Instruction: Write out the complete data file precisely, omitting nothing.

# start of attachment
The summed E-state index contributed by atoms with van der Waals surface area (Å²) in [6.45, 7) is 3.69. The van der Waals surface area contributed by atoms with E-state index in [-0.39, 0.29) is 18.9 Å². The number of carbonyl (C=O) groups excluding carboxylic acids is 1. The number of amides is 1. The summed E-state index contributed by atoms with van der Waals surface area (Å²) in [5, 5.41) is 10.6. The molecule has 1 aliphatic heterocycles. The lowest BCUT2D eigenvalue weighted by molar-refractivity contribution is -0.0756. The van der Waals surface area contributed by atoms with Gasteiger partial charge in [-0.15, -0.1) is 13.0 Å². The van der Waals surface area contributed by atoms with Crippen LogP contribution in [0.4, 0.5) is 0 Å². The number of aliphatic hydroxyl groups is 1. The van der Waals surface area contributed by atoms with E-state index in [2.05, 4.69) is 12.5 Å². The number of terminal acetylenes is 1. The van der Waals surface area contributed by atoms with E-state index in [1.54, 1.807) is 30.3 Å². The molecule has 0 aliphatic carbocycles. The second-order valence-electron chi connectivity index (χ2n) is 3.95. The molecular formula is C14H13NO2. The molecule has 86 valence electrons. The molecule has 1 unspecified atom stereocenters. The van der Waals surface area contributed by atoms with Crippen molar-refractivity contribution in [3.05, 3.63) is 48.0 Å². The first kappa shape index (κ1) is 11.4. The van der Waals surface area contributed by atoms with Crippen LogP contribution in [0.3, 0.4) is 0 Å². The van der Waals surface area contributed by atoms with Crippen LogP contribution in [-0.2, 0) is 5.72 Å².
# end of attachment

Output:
The summed E-state index contributed by atoms with van der Waals surface area (Å²) in [6.45, 7) is 3.69. The van der Waals surface area contributed by atoms with E-state index in [-0.39, 0.29) is 18.9 Å². The number of carbonyl (C=O) groups excluding carboxylic acids is 1. The number of amides is 1. The summed E-state index contributed by atoms with van der Waals surface area (Å²) in [5, 5.41) is 10.6. The molecule has 1 aliphatic heterocycles. The lowest BCUT2D eigenvalue weighted by molar-refractivity contribution is -0.0756. The van der Waals surface area contributed by atoms with Gasteiger partial charge in [-0.15, -0.1) is 13.0 Å². The van der Waals surface area contributed by atoms with Crippen LogP contribution in [0.4, 0.5) is 0 Å². The number of aliphatic hydroxyl groups is 1. The van der Waals surface area contributed by atoms with E-state index in [2.05, 4.69) is 12.5 Å². The number of terminal acetylenes is 1. The van der Waals surface area contributed by atoms with E-state index in [1.54, 1.807) is 30.3 Å². The molecule has 0 aliphatic carbocycles. The second-order valence-electron chi connectivity index (χ2n) is 3.95. The molecular formula is C14H13NO2. The molecule has 86 valence electrons. The molecule has 1 unspecified atom stereocenters. The van der Waals surface area contributed by atoms with Crippen molar-refractivity contribution in [3.05, 3.63) is 48.0 Å². The first kappa shape index (κ1) is 11.4. The van der Waals surface area contributed by atoms with Crippen LogP contribution in [0.3, 0.4) is 0 Å². The van der Waals surface area contributed by atoms with Crippen LogP contribution in [-0.2, 0) is 5.72 Å².